Improving post-harvest technologies will enhance food security and health, says Asgar Ali.
In the midst of a perpetual population boom and conscious awareness of the limited and diminishing resources such as land, fertilizers and water availability, how will governments, organizations and people respond? And how should they respond?
Significant effort has been dedicated at increasing agricultural productivity. But is it time to focus more on protetcing these gains from post-harvest losses?
The ‘green revolution‘ was a force of change in the 1960s and 1970s, and it highlighted the effect of the tremendous amount of effort exerted in breeding higher yielding, pest-resistant plant varieties. But too much of this food is spoiled or wasted in the journey from field to plate.
Down the drain
FAO statistics show world food production in 2010 (the latest figures available at time of writing) as 2432 million tonnes of cereals and 1574 million tonnes of fruits and vegetables combined. It is undisputable that world food production is sufficient to feed the entire world population. So where does all the food go?
Although statistics on food losses are generalized, it has been repeatedly estimated that almost one third (PDF) of the global food produced for human consumption is wasted. These figures includes pests and pathogens in the field, but I want to focus on losses in handling and storage that result from deterioration between harvest and distribution at market.
Developed and developing countries encounter similar losses, albeit for different reasons. In developing countries these losses are mainly attributed to technical and financial limitations that leave fruits and vegetable susceptible to physical damage and decay. Tropical fruits face numerous challenges during transportation and storage such as chilling injury, rapid maturation at ambient temperatures, fungal infection under moist environments and so forth. These are all results of inefficiencies in the food delivery system.
Postharvest technologies have been utilised by both growers and distributers to extend the shelf life of fruits and vegetables. Such technologies include modified atmosphere packaging or edible coatings which delay ripening through interplay of gaseous exchange and controlled product respiration.
One of my key research topics at the University of Nottingham has been the application of edible coatings on tropical and sub-tropical fruits. Gum Arabic, chitosan and propolis (all natural chemicals) applied as composite coatings have been shown to be effective in extending the shelf life of produce and inhibiting microbial growth. Watch a video about my research here.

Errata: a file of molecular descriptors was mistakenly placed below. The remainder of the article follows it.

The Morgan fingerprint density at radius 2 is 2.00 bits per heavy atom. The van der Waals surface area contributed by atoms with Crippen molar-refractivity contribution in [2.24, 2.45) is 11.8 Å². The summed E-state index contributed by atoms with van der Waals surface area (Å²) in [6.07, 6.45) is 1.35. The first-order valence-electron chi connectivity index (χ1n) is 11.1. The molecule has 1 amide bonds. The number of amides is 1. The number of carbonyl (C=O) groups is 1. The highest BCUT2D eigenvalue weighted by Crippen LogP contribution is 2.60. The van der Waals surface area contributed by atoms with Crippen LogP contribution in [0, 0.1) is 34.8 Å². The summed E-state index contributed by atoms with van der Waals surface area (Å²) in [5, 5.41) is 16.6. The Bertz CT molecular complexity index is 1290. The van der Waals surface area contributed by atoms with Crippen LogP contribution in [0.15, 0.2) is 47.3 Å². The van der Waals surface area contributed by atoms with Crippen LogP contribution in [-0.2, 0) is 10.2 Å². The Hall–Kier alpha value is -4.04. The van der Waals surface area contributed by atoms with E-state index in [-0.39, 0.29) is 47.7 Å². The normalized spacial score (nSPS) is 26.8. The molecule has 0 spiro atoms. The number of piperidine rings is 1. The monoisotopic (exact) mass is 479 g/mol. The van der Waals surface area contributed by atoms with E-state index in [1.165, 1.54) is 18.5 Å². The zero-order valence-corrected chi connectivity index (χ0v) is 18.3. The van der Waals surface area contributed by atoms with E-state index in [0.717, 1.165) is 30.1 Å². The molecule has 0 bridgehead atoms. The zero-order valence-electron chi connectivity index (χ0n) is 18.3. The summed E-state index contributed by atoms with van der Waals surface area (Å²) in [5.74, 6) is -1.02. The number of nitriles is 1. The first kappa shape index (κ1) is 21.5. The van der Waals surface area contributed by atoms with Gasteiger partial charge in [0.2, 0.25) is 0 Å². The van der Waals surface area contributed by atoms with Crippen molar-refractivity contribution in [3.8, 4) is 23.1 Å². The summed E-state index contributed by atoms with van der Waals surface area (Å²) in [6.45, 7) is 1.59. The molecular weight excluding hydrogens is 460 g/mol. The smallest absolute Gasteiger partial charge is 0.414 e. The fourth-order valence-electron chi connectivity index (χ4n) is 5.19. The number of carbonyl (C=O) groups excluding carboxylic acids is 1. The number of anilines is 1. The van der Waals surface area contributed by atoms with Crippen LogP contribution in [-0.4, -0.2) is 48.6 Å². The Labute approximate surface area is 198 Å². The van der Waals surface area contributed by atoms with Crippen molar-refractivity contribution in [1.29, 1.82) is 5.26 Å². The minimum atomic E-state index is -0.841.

Malaysia, a typical tropical country, is endowed with a wealth of exotic fruits. These fruits, such as papaya and mangosteen, boast a range of beneficial nutritional and medicinal properties due to their high antioxidant content. The nutritional importance of diverse diets in combating degenerative diseases has been repeatedly highlighted, and such exotic fruits can play an important role in such diets.
However, plantations of such fruits in Malaysia are often poorly organised with minimal technologies available for pre-harvest and post-harvest treatments. Consequently, losses are substantial, and occur at the early stages of food production; within Southeast Asia (PDF) these postharvest losses are estimated at 20-50% (PDF).
There is an urgent need to quantify postharvest losses and to diagnose the causes. It may take little investment to minimise some of these losses, for example by managing cold chain or prompt delivery of harvested produce, but I believe it will be money well spent.
Minimising postharvest losses of perishable produce will offset some of the need to expand areas of production and will increase food availability. Technologies that are currently available – and those that are in development – can provide solutions to existing problems in postharvest handling, if applied at the appropriate stage in the food supply chain.
About Asgar Ali
Dr Asgar Ali is an Associate Professor and Director of Centre of Excellence for Post-harvest Biotechnology (CEPB) at The University of Nottingham Malaysia Campus (UNMC). He is an expert in postharvest biology and technology and currently focusing on develop novel technologies which aimed at reducing food losses, improving overall quality and food safety of horticultural produce. He is involved in many government and industrial research projects to develop novel edible coatings based on natural products such as gum Arabic, chitosan and propolis to control pre- and postharvest diseases and provide foods free from synthetic fungicides and pesticides residues. He is also working on Cerafusion technology to control postharvest anthracnose of tropical fruits and vegetables, and also to maintain postharvest quality, phytochemicals and antioxidants during storage.